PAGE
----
Patients are suffering because clinical decisions are being affected by managers and red tape, according to senior doctors in the NHS who express "strong dissatisfaction" at the impact.

 

Consultants believe the health service is one of the most effective in the world but also feel it is "creaking under the strain" of ever-rising demand.

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Research by Dundee and Glasgow universities found that consultants believe that when decisions are made in the NHS the "balance has tipped too far" towards managers and politicians.

Doctors feel that they are not listened to and are not sufficiently involved in decision-making, and they fear this could damage patient care.

The "stringent application" of waiting-time targets was frequently cited as resulting in consultants having less discretion over who should be treated and when.

The research, which was carried out for the British Medical Association's Scottish Consultants Committee, examined the changing experience of work among consultants in NHS Scotland.

Committee chair Dr Nikki Thompson said the report revealed the "hopelessness" consultants feel if they are unable to speak out on behalf of patients and an "over-riding sense of frustration" about the importance political or financial priorities have in the decision-making process.

A total of 68 consultants from different areas and specialities took part in in-depth interviews while 1,058 consultants completed an online survey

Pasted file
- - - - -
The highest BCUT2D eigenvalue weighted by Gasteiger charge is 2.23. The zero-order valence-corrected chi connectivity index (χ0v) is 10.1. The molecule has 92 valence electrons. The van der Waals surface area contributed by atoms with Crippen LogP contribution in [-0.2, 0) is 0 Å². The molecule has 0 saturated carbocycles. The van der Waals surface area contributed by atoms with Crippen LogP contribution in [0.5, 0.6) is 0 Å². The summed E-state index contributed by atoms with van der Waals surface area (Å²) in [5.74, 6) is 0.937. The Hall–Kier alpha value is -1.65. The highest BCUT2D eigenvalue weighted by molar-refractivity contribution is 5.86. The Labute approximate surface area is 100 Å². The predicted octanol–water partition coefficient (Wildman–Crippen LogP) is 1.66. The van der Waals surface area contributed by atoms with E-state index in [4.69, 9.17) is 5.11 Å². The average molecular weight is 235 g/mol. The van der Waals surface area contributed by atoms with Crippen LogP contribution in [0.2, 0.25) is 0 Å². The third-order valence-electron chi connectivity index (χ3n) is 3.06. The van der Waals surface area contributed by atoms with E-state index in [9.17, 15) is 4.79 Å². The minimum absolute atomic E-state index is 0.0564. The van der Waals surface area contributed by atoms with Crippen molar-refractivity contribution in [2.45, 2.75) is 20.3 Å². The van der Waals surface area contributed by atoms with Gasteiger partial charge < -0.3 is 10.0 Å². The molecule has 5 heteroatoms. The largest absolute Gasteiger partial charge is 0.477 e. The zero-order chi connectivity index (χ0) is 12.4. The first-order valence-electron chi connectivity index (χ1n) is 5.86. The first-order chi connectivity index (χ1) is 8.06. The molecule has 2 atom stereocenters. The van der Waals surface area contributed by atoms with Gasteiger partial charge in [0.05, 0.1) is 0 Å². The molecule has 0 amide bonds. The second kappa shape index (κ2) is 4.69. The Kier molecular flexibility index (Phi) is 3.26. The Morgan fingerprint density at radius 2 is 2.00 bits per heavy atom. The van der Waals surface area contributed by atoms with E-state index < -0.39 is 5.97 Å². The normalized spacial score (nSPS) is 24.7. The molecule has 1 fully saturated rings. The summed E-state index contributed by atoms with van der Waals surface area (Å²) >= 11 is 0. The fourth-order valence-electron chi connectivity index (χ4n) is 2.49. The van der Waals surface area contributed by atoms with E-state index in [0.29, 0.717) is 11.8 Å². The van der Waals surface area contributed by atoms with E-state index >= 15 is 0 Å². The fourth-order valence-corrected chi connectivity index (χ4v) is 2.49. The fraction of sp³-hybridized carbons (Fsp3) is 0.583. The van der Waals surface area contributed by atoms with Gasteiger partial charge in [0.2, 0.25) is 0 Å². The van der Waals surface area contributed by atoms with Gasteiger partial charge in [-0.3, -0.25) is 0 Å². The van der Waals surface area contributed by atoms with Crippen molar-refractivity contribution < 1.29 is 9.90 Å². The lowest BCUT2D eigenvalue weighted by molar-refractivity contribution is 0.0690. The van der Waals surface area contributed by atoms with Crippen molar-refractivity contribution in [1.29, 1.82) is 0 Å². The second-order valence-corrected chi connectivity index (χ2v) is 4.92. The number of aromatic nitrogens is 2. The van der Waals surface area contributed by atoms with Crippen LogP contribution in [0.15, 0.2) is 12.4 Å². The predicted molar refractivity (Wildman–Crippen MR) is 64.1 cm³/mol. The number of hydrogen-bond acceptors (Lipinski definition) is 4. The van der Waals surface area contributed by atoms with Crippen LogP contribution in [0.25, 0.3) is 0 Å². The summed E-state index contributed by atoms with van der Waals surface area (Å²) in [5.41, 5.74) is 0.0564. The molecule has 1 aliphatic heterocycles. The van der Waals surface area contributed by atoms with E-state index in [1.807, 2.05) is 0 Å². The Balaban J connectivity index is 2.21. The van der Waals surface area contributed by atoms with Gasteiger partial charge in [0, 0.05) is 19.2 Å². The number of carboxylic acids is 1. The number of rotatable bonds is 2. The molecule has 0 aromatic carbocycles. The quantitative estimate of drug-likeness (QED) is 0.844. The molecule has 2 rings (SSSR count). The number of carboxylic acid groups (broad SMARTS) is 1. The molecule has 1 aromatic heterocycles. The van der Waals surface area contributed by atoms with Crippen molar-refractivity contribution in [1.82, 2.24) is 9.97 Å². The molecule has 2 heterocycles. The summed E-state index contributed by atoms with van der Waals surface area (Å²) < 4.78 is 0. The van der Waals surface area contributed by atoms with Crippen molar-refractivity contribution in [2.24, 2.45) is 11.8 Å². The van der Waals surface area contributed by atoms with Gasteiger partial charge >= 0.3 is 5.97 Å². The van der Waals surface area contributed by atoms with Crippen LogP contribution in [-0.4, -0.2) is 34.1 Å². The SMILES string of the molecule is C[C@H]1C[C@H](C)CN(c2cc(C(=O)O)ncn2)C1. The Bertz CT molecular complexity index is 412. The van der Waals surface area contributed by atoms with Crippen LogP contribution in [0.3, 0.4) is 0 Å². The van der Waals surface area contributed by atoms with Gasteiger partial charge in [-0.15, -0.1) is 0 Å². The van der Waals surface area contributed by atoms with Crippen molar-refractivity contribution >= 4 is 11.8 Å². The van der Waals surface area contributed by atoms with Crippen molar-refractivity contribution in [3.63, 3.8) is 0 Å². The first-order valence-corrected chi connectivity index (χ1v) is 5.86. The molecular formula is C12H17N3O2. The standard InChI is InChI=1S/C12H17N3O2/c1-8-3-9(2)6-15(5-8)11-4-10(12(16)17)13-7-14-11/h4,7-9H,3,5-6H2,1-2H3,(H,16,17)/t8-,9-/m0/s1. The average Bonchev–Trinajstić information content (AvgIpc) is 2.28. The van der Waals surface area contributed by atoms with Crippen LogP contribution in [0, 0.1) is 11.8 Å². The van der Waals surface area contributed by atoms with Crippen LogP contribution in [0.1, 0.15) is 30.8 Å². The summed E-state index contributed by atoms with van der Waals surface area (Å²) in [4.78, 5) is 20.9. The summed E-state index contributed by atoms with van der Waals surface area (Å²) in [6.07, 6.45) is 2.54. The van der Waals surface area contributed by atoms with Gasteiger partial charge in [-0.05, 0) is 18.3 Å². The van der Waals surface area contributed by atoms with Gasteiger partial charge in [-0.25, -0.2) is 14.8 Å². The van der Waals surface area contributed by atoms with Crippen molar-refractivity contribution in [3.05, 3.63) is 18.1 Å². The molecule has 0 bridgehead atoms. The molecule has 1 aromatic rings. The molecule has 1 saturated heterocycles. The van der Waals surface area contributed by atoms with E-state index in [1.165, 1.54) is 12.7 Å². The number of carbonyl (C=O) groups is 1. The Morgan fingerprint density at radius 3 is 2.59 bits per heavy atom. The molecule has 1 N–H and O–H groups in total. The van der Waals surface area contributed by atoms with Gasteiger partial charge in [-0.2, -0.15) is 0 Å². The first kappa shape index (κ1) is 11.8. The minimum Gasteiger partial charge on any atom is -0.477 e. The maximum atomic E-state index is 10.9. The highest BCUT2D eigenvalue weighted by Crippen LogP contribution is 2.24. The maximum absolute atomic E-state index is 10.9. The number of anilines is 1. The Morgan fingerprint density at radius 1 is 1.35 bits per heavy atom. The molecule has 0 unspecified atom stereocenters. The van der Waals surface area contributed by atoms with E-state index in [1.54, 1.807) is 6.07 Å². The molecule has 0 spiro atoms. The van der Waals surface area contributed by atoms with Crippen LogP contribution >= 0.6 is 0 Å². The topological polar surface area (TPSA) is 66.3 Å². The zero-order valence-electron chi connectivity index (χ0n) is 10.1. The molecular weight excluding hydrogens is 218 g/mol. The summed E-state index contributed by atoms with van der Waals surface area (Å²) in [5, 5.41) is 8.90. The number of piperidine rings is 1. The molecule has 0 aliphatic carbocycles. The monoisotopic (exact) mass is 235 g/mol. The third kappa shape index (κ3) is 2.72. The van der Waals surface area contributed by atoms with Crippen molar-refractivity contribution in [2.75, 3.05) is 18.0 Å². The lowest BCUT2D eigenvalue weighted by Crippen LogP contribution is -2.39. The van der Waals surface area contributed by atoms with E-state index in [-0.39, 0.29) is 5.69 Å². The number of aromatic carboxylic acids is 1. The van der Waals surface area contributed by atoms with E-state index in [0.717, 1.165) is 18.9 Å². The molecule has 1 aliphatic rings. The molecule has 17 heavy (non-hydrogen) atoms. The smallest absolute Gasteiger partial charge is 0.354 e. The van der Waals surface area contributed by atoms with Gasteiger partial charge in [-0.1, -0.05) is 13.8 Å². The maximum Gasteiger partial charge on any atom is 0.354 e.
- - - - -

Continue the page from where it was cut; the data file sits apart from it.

Professor Graeme Martin, of Dundee University, lead author of the report, said: "The consultants we spoke to complained that pressures in the system were causing significant problems for patient care.

"We also found evidence of strong dissatisfaction with the impact of non-clinical managers and bureaucracy in clinical matters."

The research suggested consultants believe there has been a "significant change" in what drives the decision-making process and "business-related rationale was seen to dominate decision-making rather than the rationale of medical professionalism, which consultants tended to equate with good patient care".

The report said: "While the NHS has always had to accommodate potentially conflicting rationales, consultants felt that the balance had 'tipped too far' towards business and financial decisions dominating how work was organised and evaluated, and that such a trend was inconsistent with effective and efficient patient care."

Doctors find the "increasing power" of non-clinical managers as an "especially worrying development", the research stated.

Despite these concerns, it also found the "majority of consultants regarded the NHS in a very positive light and identified strongly with the values of the NHS".

The report said: "Most of the interviews showed that consultants regarded the NHS as among the most effective systems in the world.

"However, it was also generally felt to be creaking under the strain of having to deal with year-on-year greater 'demand inflation' unmet by proportionate increases in resources."

Dr Thompson said: "This research shows that while consultants are overwhelmingly committed to the NHS and to our patients, there is a sense of hopelessness over how we can speak out and be heard on their behalf.

"It demonstrates the over-riding sense of frustration amongst consultants at the focus on political or financial priorities in the decision-making process.